Have you seen the TV show, hosted by Howie Mandel, called Deal or No Deal?

In this show, 26 briefcases, each containing a different amount of money ranging from $.01 to $1,000,000, are brought to a contestant, who must choose one case, hoping it contains $1,000,000. The contestant begins opening the remaining cases, to determine if the one chosen contains the big prize. At certain points, a "Banker" offers the contestant money in an attempt to "buy back the selected case" for less money than it potentially contains. The longer the show goes on, without the larger amounts of money being revealed, the higher the chances that one of those amounts is in the contestant's case, requiring the contestant to turn down higher and higher amounts of money in an effort to win the most money possible.

This show is the ultimate test of risk analysis, courage and self-control, as contestants make some of the hardest (and often most emotional) decisions they've faced in a while... maybe ever. In this game, it is crystal clear that taking risks is necessary in order to even have a shot at the big prize. Without properly analyzing the odds and risks, a contestant could go home with very little money - or virtually nothing.

Although not as obvious or short-term, the same concept is true in life. Opportunities that could transform our lives are placed before us all the time, but we're often so intimidated by the risks involved that we refuse to recognize those opportunities or take advantage of them. We push them away, creating excuses in order to avoid the stress involved in making decisions that would accompany any attempt at achieving them...

...unfortunately, we also don't experience the joy of achieving anything we previously thought impossible for us. Refusing to capitalize on opportunities does not mean they don't come our way; it simply means that we don't see the positive possibilities that accompany them, focusing instead on the potential negatives that could occur.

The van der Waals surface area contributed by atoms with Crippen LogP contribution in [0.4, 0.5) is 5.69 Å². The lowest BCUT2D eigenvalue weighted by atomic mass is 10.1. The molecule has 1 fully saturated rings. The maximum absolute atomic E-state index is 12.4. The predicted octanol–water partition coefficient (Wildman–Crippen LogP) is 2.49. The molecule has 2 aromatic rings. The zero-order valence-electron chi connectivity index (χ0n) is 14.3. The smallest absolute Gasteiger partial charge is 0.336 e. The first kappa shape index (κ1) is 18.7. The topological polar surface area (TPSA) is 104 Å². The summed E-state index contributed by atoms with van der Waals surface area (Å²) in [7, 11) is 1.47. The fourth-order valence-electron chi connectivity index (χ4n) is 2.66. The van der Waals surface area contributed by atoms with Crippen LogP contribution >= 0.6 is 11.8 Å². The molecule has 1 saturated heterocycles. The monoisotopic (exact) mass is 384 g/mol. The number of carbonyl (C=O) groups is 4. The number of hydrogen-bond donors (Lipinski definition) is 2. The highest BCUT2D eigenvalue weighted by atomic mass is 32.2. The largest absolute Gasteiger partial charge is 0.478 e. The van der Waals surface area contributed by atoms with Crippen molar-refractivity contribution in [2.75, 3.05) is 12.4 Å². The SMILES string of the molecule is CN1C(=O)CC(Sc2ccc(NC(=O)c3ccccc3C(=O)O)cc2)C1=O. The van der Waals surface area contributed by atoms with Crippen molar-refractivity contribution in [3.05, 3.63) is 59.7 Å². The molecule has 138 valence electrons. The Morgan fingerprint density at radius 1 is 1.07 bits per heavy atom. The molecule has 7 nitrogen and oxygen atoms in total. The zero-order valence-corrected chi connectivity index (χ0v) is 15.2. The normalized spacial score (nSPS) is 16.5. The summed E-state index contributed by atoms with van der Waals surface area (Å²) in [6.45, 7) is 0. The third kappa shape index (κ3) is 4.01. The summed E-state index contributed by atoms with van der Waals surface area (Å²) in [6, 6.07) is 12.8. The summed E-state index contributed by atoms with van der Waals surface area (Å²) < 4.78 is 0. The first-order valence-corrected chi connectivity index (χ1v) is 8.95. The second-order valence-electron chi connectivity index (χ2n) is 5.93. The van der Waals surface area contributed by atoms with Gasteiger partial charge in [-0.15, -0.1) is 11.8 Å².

Risk is not something to be avoided at all costs. It's to be evaluated, and if the risk-to-reward ratio is high enough on the side of the reward, the risk should be taken; if the reward is important enough to you, it will be taken.

Here are a few lessons we can learn from "Deal or No Deal", as we examine how contestants muster the courage necessary to proceed forward in the face of fear and uncertainty:

1. They make a definitive decision to go for the risk.

2. They take action and audition for the show.

3. They surround themselves with loved ones who support and advise them all along the way.

4. They make decisions at every step, analyzing each occurrence on the journey, being flexible in order to make the best decision possible.

5. They accept whatever the outcome is - and go on - being thankful for the chance to have won something big (whether or not they were successful in achieving that goal).

Taking risks is no guarantee that we'll achieve what we're after... however, NOT taking risks does guarantee that we won't.

Win or lose, I still believe it's much better to have risked (appropriately) and lost than never to have risked at all...

What about you?

Author's Bio: 

National speaker and author of the book, It’s My Dream And Who Am I To Stop Me?, Sandy Geroux is helps others achieve breakthrough performance through programs on effective risk-taking, goal-setting and achievement, and customer service. For more articles and tips, visit her on the web at www.sandygeroux.com or e-mail her at sandyg@sandygeroux.com